“Congress shall be in session on the sixth day of January succeeding every meeting of the electors”
– Electoral Count Act
The Electoral Count Act
Most Americans know about the January 6th Capital Riots, but few know the 19th-century law behind it. When right-wing populist Donald Trump was voted out of office in 2020, he campaigned that the election was fraudulent and he had, in fact, won. Trump’s army of lawyers sued to reject votes in key states, but the courts denied his claims.
Determined to maintain power, Trump turned his attention to the Electoral Count Act, an antiquated law specifying the process for Congress to confirm the electoral votes of each state. Ambiguities in this 134-year-old document might provide a genuine avenue for a presidential election to be overturned. As the law has become a focus for bipartisan election reform in recent months, it’s worth understanding the law and its danger to American democracy.
A decade after the American Civil War, the election of 1876 was one of the closest and most controversial in US history. With widespread voter intimidation and alleged fraud, Congress formed a special committee to settle the dispute and declare the winner. Years later, in 1887, Congress passed the Electoral Count Act to clarify the process for confirming presidential elections.
The law requires Congress to meet before the Vice President, who must declare every state’s electors and ask for objections. If two legislators object, Congress decides which slate of electors, the official or the alternate, is valid. Due to its unclear wording, Trump’s lawyers have argued that the law empowers the Vice President to declare neither slate of electors valid, meaning Vice President Pence did, as Trump asserted, have the power to overturn the election.
As the January 6th Special Committee has investigated the insurrection, a scheme to use the Electoral Count Act has been revealed. There were attempts in at least 7 key states that Trump lost to present alternate elector slates to Congress, though it remains unclear if Trump and Pence were involved. Before the insurrection interrupted the confirmation process, several objections were raised and many Republicans in Congress voted to reject the official elector slates in favor of Trump.
The Risk of Overturning an Election
It might be comforting to write these attempts off as desperation, but they must be taken seriously. Transfers of power, especially between political rivals, are a vulnerable juncture in any democracy. Every ambiguity in election law is an opportunity for a would-be autocrat. While it may be controversial, there is a genuine legal argument for the overturn of a contested presidential election.
Despite the clear security of the 2020 election, Trump’s misinformation campaign and attacks on media were enough to convince many Americans that the election was truly stolen. Even nine months after January 6th, 35% of Americans still felt that the election should have been overturned.
Ultimately, however, the risk of President Trump remaining in office was never high. While he had allies in Congress and state legislatures, any plan would’ve required the cooperation of Vice President Pence, who refused despite pressure from Trump.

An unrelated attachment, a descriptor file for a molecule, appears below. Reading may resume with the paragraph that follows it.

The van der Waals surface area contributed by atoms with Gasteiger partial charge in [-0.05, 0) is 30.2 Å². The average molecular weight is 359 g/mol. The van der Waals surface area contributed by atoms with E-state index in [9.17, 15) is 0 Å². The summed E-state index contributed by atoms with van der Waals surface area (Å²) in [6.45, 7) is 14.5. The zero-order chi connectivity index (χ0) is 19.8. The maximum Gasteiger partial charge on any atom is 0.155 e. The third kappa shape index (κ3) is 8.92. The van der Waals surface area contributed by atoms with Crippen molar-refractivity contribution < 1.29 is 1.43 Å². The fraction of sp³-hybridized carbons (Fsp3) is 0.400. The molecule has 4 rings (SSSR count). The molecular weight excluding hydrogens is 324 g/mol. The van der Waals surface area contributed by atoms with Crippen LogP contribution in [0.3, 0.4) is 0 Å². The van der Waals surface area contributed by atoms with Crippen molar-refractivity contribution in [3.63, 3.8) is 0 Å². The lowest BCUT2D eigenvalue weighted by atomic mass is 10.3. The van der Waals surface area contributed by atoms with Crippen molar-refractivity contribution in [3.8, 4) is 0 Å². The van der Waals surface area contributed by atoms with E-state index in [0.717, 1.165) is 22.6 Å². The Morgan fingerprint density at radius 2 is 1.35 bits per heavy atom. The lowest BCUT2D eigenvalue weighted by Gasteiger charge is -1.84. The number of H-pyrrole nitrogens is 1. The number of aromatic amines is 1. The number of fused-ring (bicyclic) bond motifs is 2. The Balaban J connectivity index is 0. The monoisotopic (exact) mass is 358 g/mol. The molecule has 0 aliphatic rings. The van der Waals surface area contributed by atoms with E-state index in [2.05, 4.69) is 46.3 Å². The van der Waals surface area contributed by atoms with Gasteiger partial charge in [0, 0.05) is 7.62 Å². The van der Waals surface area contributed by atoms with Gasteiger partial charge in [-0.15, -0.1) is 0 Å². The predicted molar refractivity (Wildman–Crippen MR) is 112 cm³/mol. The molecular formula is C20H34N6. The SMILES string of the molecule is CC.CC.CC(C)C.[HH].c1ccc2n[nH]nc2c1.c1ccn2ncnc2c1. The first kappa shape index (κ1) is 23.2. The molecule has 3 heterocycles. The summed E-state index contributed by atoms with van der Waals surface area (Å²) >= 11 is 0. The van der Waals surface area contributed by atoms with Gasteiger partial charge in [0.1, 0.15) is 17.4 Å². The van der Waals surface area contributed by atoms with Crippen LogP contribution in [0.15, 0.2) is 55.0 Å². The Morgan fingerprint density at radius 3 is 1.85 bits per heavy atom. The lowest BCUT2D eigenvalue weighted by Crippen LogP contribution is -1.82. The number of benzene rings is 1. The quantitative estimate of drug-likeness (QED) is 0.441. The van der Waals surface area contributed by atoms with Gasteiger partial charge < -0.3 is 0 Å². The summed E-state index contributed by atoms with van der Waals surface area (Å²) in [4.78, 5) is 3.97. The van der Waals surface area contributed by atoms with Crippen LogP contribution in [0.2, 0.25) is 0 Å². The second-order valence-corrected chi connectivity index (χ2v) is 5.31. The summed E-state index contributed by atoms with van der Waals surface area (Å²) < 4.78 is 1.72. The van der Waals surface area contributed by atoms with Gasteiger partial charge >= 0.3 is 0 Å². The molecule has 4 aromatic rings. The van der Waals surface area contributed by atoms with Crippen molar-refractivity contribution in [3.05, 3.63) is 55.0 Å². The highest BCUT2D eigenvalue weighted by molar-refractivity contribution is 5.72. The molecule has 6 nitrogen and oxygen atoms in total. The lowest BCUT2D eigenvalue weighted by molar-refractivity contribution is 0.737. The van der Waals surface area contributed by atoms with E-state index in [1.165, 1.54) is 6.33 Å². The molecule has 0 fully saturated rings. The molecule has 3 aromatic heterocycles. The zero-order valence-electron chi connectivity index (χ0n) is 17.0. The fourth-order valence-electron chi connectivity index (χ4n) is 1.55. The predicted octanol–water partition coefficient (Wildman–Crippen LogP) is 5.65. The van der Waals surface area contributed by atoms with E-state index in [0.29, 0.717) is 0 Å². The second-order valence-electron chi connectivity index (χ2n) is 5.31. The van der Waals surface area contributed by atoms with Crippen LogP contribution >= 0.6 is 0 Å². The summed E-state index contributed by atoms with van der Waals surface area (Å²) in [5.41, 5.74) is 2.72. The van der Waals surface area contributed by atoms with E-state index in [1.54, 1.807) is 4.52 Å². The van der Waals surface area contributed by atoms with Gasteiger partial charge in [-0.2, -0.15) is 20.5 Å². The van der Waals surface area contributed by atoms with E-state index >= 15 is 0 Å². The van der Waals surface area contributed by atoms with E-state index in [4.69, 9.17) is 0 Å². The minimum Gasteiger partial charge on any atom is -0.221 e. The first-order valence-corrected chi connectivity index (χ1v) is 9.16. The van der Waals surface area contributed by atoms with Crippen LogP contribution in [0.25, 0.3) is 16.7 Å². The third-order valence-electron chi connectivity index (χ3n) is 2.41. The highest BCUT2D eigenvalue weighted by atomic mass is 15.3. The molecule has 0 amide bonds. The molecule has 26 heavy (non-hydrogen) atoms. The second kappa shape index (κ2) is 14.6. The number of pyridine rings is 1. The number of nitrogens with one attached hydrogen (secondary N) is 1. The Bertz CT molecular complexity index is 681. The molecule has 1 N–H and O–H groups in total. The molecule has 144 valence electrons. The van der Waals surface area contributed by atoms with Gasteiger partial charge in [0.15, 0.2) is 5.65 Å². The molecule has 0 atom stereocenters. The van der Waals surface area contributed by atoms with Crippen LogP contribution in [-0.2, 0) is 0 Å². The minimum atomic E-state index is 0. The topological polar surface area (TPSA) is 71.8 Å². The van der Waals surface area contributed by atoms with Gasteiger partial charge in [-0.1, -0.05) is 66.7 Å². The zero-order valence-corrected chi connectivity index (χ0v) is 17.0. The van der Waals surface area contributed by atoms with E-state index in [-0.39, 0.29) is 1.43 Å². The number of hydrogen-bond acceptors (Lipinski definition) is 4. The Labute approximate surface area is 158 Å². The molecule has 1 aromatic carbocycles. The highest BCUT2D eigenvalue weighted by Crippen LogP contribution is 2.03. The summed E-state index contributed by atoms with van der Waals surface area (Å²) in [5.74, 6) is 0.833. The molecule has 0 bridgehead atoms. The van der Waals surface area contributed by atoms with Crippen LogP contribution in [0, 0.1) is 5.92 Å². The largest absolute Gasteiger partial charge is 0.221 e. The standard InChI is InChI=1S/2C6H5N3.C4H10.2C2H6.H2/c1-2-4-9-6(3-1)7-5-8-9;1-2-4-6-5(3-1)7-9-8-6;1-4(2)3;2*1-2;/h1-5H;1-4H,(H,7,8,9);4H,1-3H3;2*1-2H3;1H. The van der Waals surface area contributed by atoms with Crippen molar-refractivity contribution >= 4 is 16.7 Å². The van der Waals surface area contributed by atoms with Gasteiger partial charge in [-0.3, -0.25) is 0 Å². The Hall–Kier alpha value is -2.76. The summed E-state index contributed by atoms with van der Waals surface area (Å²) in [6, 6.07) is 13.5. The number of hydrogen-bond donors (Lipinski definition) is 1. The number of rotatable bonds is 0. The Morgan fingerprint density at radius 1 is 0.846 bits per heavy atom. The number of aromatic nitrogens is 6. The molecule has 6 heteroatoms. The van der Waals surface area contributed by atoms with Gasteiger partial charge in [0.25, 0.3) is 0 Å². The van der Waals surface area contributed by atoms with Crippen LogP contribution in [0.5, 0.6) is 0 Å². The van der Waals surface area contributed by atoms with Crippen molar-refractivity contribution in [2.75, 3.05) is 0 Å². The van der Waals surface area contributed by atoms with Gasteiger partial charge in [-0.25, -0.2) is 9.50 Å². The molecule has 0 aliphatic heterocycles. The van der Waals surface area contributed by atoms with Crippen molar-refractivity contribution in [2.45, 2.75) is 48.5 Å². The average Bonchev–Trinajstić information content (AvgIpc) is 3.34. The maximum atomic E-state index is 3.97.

Even with a cooperative Vice President, Trump still needed to contend with the courts. There is a clear precedent, most famously seen in Bush v. Gore, that the US Supreme Court can intervene in the case of contested election results. Even if the Supreme Court didn’t immediately intervene, they’d surely hear a case over the legality of the scheme. Legally overturning the 2020 election would’ve required the cooperation of political actors across several states, allies in both houses of Congress, the Vice President, and the Supreme Court, a difficult but not impossible undertaking.
So, what prevented Trump’s efforts in 2020? Ultimately, it came down to precedent and norms. Without Vice President Pence’s commitment to democratic norms and the legal precedent of judicial review in contested elections, Trump would’ve had a real shot at staying in office. While norms were enough in 2020, they’re far easier to get around than explicit legislation.
Reforming the Electoral Count Act
In January of 2022, following the failure of several larger election reform bills, a group of bipartisan Senators began work towards a targeted reform of the Electoral Count Act. While no clear proposals exist at the time of writing, many have been proposed.
The role of the Vice President could be explicitly declared ceremonial or removed altogether. Contesting a state’s results could require a greater fraction of Congress and a list of valid concerns. Reform could also make it more difficult for states to contest their elections and create alternate elector slates. Any of these changes would be an improvement.
There’s no doubt that changing the Electoral Count Act wouldn’t be enough to protect American democracy from backsliding. The US is plagued by election laws meant to suppress voting and skew elections. However, it’s clear that the 117th Congress will not be able to pass the election reform the US desperately needs.
As Democrats and Republicans are open to reforming the law, it’s become the best available path to protect American elections. With Donald Trump widely expected to run again in the 2024 presidential election and Democrats likely to lose control of Congress by the end of the year, the time to reform the Electoral Count Act is now.
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